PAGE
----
Swift Arrays - The Bugs, the Bad and the Ugly (and a best practice suggestion)

UPDATE 2: I've added a new post about the changes in Beta 3 (I like them)

UPDATE: Apple have indicated that the array behaviour in Swift is going to change - see this post

My previous post suggests an explanation for why the behaviour of Swift Arrays is as it currently (in the very first Swift release) is as it is. In this post I intend to explain the behaviours, show the problems and give examples. Many examples are based on those found in this thread on the Apple Developer forums. Feel free to add comments if I've missed any categories and I'll incorporate them if they form a different case.

The relevant part of the documentation covers most of the behaviour and apart from the issues specifically mentioned in the Bugs section at the bottom these are descriptions of the specification not just the implementation.

Is it Value? Is it Reference? No its Confused!

Swift Arrays - Too Swift and flexible for Our Good

UPDATE 2: I've added a new post about the changes in Beta 3 (I like them)

UPDATE - Apple have indicated that the array behaviour in Swift is going to change - see this post

Update 3: Please note that this article remains for the historical record and to ensure that links in other articles aren't broken but that the behaviour of Swift arrays was radically changed in Beta 3 and it resolves most if not all of the issues that I had with Swift arrays making the following essentially redundant. Update 2 above links to my follow up article reviewing the changes. You can also read several of my more recent articles about Swift. [This presentation about optimising Swift is particularly recommended and this article about mutating Swift arrays from multiple threads is on topic with this post. - Update 4]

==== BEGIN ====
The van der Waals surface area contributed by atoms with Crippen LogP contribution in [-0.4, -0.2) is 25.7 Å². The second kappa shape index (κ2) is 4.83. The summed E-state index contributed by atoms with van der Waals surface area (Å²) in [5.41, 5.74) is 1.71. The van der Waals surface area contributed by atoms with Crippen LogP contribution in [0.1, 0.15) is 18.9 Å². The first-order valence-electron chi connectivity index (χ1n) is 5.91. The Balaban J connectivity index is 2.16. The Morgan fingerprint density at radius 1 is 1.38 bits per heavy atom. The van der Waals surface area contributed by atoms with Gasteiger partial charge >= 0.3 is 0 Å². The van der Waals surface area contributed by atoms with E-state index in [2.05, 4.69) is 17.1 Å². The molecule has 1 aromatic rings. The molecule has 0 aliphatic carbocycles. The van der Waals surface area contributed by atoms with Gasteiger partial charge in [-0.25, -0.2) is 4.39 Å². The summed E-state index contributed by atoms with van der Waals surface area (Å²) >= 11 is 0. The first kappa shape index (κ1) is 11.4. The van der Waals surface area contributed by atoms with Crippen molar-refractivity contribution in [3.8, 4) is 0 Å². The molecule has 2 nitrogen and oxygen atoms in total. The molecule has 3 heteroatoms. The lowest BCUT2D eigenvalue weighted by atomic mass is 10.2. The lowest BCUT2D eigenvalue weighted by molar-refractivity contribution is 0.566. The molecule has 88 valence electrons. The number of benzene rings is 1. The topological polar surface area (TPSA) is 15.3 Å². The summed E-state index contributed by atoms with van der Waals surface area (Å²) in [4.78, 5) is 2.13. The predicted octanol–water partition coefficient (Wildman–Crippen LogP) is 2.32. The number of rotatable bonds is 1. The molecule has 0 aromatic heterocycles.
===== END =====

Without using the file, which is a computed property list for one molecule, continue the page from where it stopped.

I really like Apple's new Swift language. It brings in some of the best features of many functional languages including ML, to Haskell such as type inference, strong types, generic types and combines them with with an object system that can interoperate with the existing frameworks while still being fast and efficient. It encourages immutable values over variables and will eliminate whole classes of errors related to null pointers and improper handling of them.

The main thing that I don't like about it is the handling of "immutable" arrays. For performance reasons when an array is declared with "let" it means only that the array length is immutable and other arrays cannot be assigned to the same variable. You can however change any of the values in the array. I think that almost whatever the performance gains this is not worth the confusing behaviour that results. [Edit: Follow up post explaining the current behaviour is now available.]

In the post I will mix speculation and a little investigation of the behaviour to understand what the current behaviour is and the rationale for it. I also intend to propose a way out of the situation by which the behaviour could be changed with minimum disruption. Apple has indicated that source compatibility is not guaranteed to be maintained and I think automatic conversion would be possible to migrate code.

Hacking Constraints in Storyboard Files